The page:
Woodland

The hills have been planted up since early forestry experiments were commenced by James Fergusson in 1715. The hill woods are now under commercial conifer plantations and the policy woodlands are a mix of deciduous and coniferous plantings. Deciduous varieties include horse chestnut, sycamore, oak, beech, and birch underplanted along the north drive with Rhododendrons and Azaleas. The plantations are mainly Sitka spruce, and follow similar boundaries to the 1850 plantations shown on the 1st edition OS map. A remnant of ancient woodland lies at the west end of the estate near parkland, and is reputed to be a remnant of the original Carrick Forest: this woodland is left to regenerate naturally.

The Gardens

Lady Glen is so called after the remains of Lady Chapel on its west slope. It is an attractive, deeply incised glen which was planted with silver firs by Lord Kilkerran. Paths cross the burn by four bridges. A drive built to take carriages up to the waterfall was known as 'Sir Adam's Walk'. The oak, lime, fir, and conifer woodlands, underplanted with Rhododendrons and Azaleas have become overgrown.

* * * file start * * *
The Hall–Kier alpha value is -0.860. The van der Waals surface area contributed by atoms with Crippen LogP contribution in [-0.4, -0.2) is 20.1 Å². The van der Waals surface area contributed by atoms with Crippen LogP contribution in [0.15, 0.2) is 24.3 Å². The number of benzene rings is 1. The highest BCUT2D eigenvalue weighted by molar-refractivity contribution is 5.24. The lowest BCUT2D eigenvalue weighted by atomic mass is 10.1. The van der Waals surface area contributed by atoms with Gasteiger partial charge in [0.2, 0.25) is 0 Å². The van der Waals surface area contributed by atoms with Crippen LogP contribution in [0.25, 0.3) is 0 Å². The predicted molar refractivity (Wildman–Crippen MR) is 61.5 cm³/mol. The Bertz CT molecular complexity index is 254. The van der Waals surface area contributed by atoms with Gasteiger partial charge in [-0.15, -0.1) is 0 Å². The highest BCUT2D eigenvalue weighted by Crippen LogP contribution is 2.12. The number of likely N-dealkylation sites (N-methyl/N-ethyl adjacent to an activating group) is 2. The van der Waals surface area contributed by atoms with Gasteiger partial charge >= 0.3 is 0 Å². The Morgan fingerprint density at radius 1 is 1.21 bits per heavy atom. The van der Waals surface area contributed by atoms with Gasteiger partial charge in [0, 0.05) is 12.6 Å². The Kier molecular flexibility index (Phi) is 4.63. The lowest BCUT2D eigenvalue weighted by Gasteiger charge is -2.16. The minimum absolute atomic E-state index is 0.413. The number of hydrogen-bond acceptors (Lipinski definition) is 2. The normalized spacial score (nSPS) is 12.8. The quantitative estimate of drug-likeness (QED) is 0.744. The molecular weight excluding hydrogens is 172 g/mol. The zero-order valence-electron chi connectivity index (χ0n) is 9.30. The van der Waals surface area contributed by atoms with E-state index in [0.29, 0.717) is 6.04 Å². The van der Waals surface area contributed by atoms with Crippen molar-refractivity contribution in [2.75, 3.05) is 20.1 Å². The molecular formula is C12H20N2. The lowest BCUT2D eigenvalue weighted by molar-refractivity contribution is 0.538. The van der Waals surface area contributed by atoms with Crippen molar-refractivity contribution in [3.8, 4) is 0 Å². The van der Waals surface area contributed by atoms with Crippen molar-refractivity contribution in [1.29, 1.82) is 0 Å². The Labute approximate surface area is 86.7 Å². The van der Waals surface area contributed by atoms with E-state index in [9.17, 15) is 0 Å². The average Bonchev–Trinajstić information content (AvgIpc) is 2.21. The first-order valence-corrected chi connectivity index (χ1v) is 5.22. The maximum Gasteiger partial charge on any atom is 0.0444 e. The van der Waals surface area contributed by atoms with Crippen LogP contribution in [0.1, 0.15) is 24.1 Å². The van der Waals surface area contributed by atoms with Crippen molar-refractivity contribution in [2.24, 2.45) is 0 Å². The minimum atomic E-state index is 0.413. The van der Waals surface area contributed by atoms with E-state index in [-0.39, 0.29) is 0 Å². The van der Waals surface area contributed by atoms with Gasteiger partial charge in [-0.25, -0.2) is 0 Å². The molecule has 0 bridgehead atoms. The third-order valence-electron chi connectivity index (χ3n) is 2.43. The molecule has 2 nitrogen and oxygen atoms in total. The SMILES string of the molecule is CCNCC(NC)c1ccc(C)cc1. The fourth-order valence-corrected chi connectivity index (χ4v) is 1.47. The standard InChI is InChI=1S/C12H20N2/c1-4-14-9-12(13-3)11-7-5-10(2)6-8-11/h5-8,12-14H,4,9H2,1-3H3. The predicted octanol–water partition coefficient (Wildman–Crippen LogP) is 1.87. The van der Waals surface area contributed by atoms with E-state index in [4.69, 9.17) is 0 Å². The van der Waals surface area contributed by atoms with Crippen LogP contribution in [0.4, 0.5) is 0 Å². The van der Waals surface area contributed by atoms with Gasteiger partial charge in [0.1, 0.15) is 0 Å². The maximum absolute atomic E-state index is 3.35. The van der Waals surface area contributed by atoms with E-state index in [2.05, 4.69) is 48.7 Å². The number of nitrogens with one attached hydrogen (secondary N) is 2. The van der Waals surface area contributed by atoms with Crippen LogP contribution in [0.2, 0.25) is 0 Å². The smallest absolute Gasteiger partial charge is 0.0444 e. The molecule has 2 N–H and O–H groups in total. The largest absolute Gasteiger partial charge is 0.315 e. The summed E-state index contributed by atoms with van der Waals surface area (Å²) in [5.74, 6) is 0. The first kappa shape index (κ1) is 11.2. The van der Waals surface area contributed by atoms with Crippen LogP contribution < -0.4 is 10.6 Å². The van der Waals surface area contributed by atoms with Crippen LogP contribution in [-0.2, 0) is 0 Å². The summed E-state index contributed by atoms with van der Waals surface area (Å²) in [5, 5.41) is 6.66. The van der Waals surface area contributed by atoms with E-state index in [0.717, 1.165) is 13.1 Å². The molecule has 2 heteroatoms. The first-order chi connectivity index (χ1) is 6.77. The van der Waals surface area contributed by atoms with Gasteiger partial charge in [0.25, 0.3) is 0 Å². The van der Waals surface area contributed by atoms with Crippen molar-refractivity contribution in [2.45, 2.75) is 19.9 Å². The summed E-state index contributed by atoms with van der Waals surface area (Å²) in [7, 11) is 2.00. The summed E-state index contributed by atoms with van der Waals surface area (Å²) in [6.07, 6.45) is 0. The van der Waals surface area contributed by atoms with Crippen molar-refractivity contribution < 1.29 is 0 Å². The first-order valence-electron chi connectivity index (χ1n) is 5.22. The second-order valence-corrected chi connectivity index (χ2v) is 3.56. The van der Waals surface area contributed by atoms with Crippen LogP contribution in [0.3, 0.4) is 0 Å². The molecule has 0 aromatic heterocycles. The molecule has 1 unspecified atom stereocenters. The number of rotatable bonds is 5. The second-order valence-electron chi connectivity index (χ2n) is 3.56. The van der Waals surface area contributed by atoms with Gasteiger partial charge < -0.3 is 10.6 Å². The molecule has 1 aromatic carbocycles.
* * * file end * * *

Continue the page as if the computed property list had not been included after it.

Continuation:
The sunken garden constructed for Sir James, the 6th Baronet, has been simplified recently for easier management and the paths have been put to lawn. The roundels are picked out with hyacinths in the spring, and the slopes above are planted with specimen shrubs, including azaleas and Embothrium. There is a sundial in the centre of the garden.

Walled Garden